Roger Bansemer

Ph. 904-347-0561



Information and illustrations about  Jupiter Inlet lighthouse by artist & author Roger Bansemer.
Jupiter Inlet Lighthouse
Jupiter, Florida

Jupiter Inlet lighthouse print

 Jupiter Inlet lighthouse by artist & author Roger Bansemer.

Jupiter Inlet lighthouse print
Original painting also available

Jupiter Inlet Lighthouse

Work began on the Jupiter Inlet Lighthouse in 1854, but there were many delays. Even though no battles between settlers and Indians occurred here, because of the horrible Indian attack at the Cape Florida Lighthouse in 1836, any threat of violence was taken seriously. Work progressed slowly and cautiously.

Shortly after the Jupiter Inlet lighthouse was finished in 1860, it was darkened by the Civil War. It seems that the Union found this a convenient inlet to unload supplies and munitions, so the Confederates dismantled part of the illuminating mechanism and hid it in the area of Lake Worth Creek. This made access to the area at night a little more difficult for Union soldiers. After the war, the lens was retrieved and reinstalled. By this time, Seminoles and settlers in the area had made peace with one another and were quite friendly.

Despite the presence of the Jupiter Inlet lighthouse, shipwrecks still occurred offshore. Such was the case one October day in 1872, when one man’s loss became another man’s find. One hundred and fifty thousand dollars worth of cargo went overboard. Most of it sank, but much drifted ashore and ended up in the hands of the Seminole Indians. What remained went to the few settlers who lived in the area. As one crate began to wash ashore and was about to be retrieved by one of the Indians, the lighthouse keeper read the markings on the crate and yelled out in a loud voice, claiming it as his own. That’s how the assistant keeper’s wife came to own a brand new Wheeler and Wilson sewing machine, a useful luxury that she put to use for years.

Entertainment is not what is today and there was little in the form of amusement but an event sometimes took place on weekends that would always attract the attention of local residents. but an event sometimes took place on weekends that would always entertain residents of the lighthouse and nearby towns. The young assistant lighthouse keeper, Dwight Allen, would gather a crowd and boldly walk on the pitched roof of the 105-foot-high lighthouse. After his onlookers grew to a number he thought sizable enough, he would end his exhibition by doing a handstand at the very peak of the tower, much to the delight of his audience and especially the young women he was trying to impress.

The migration of birds was a problem with many Florida lighthouses, especially along the Atlantic Coast. Wire screens were installed at this light to keep birds from crashing into the panes of glass. These large migrations seem to be a thing of the past, but the Jupiter and Cape Canaveral Lighthouses were especially hard hit in previous times. During the early 1900s, ducks came here in such abundance they would sometimes cover the entire width of Jupiter Sound. Each morning, buckets full of dead birds would be collected at the base of the light. Offshore lights still have bird crashes but city lights in general have reduced the number of hits. Insects were also fierce at Jupiter. Even at the top of the lighthouse, the bugs were so thick that by morning, they would sometimes have to be scraped off the glass by the bucketful.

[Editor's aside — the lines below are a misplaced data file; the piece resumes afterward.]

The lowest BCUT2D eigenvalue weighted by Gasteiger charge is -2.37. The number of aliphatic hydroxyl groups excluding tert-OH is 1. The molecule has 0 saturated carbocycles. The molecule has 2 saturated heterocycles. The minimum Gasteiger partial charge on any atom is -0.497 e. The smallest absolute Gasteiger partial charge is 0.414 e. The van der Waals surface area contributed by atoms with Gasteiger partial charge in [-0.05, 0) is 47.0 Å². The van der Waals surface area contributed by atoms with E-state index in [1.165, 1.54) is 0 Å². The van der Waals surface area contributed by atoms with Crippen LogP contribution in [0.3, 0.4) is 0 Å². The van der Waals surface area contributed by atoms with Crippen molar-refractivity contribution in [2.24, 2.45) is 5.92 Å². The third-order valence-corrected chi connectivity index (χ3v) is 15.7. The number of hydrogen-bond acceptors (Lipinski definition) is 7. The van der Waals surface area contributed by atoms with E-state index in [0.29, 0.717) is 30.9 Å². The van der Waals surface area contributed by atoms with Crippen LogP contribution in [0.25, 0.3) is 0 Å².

Hurricanes were an always-present danger in the summer months. During the hurricane of 1928, Jupiter’s brick tower was reported to have swayed seventeen inches. I don’t know who got out there and took that measurement and maybe it just seemed that way. Nevertheless, brick structures can sway quite a bit.

The original two-story keepers’ house measured only twenty-six by thirty feet and housed three families. Sadly, it burned to the ground in 1927 and was never rebuilt.

Not far from the lighthouse is a natural feature in the landscape, called Blowing Rocks Preserve, that’s fun to visit. If you get there during high tide when there is a good surf, the water sprays up to fifty feet skyward through "blow holes" that have been formed in the Anastasia limestone along the shore.

The lighthouse is open to the public Sunday through Wednesday from 10 a.m. to 4 p.m. The Florida History Center and Museum and the historic DuBois home are also close by.

There are several parks across from the lighthouse on the other side of Jupiter Sound. DuBois Park is a nice place to view the lighthouse and do some fishing. Carlin Park is farther out towards the Atlantic and has sandy beaches and dunes.

İRoger Bansemer

Jupiter Inlet Lighthouse